Paris terror attack victims are buried in Israel

Paris terror attack victims are buried in Israel
Israeli Prime Minister Benjamin Netanyahu speaks at Jan. 13 funeral ceremonies in Jerusalem for four Jews killed during an attack on a kosher supermarket in Paris last week. (Jim Hollander / AFP/Getty Images)

With tears, prayers and eulogies, Israeli and French officials and mourners paid tribute here Tuesday at funerals for the four victims of Friday's attack on a kosher supermarket in Paris.

Ahead of the ceremonies, black banners expressing solidarity with the French nation were hung throughout the city, some with the phrase “Jerusalem est Charlie” -- a show of solidarity with staffers of the French satirical magazine Charlie Hebdo, where 12 people were massacred by gunmen in a related attack last Wednesday.

Embellished with the Star of David, the coffins of Yoav Hattab, Yohan Cohen, Phillipe Braham and Francois-Michel Saada arrived at Jerusalem's Ben Gurion Airport at dawn, after Israeli Orthodox volunteers painstakingly prepared the remains for burial in keeping with Jewish tradition.

Prime Minister Benjamin Netanyahu, President Reuven Rivlin, opposition leader Isaac Herzog and other leaders lined up to embrace the victims' families as the Givat Shaul cemetery on the outskirts of Jerusalem filled with hundreds of mourners who traveled from France and from all over Israel.

One by one, rabbis solemnly identified the relatives in Hebrew and French -- referring to them as frere, or brother, and pere, or father. They snipped small tears in the relatives' garments, a Jewish mourning tradition, as each one gave a benediction.

Stretchers with the four bodies, wrapped in Jewish prayer shawls, were placed on a raised black dais decked with the Israeli flag and white flowers as a representative of each family spoke words of parting and kindled a memorial flame for the victims.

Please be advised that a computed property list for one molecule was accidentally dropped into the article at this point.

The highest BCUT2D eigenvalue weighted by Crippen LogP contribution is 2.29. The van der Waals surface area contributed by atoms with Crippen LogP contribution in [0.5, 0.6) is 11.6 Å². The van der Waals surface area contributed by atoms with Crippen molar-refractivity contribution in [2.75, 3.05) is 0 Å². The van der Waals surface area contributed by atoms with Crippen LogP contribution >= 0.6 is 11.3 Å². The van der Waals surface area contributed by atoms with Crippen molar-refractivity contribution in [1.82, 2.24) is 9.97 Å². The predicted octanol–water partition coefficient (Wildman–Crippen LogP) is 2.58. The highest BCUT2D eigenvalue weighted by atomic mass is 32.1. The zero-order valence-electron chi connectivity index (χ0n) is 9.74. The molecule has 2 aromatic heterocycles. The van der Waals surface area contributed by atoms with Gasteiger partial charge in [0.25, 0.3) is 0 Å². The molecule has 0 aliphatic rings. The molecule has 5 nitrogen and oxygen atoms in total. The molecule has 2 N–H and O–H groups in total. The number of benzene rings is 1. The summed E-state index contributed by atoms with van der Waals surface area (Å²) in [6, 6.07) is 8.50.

In a gesture of sorrow, mourners cupped their hands to their face to hear sons, sisters, widows and fathers bid their loved ones farewell in Hebrew and French. "What can I say?," asked Valerie Braham, Phillipe's wife, in soft, shallow breaths.

"Dear families, Yoav, Yohan, Phillipe, Francois-Michel, this is not how we wanted to welcome you to Israel," Rivlin said. "This is not how we wanted to see you come home to Israel. We wanted you alive, we wanted for you life," he said.


"Now I stand here brokenhearted, shaken and pained. And with me stands and weeps an entire nation," he said.

Rivlin expressed Israel's yearning to see the Jews of France settle in the Mideast country. However, the president added, "we do not want terror to subdue you ... we want you to choose Israel because of a love for Israel."

Terrorists are not only the enemies of the Jewish people, Netanyahu said. "They are the enemies of humanity," the prime minister said, adding that "the time has come for all civilized nations to unite and purge them from our midst."

The French government was represented by Segolene Royal, the environment minister, who also spoke at the ceremony before embracing the victims' relatives.

As the official ceremony concluded with the Israeli national anthem, the massive crowd moved slowly throughout the cemetery for the burial.

Sobelman is a special correspondent.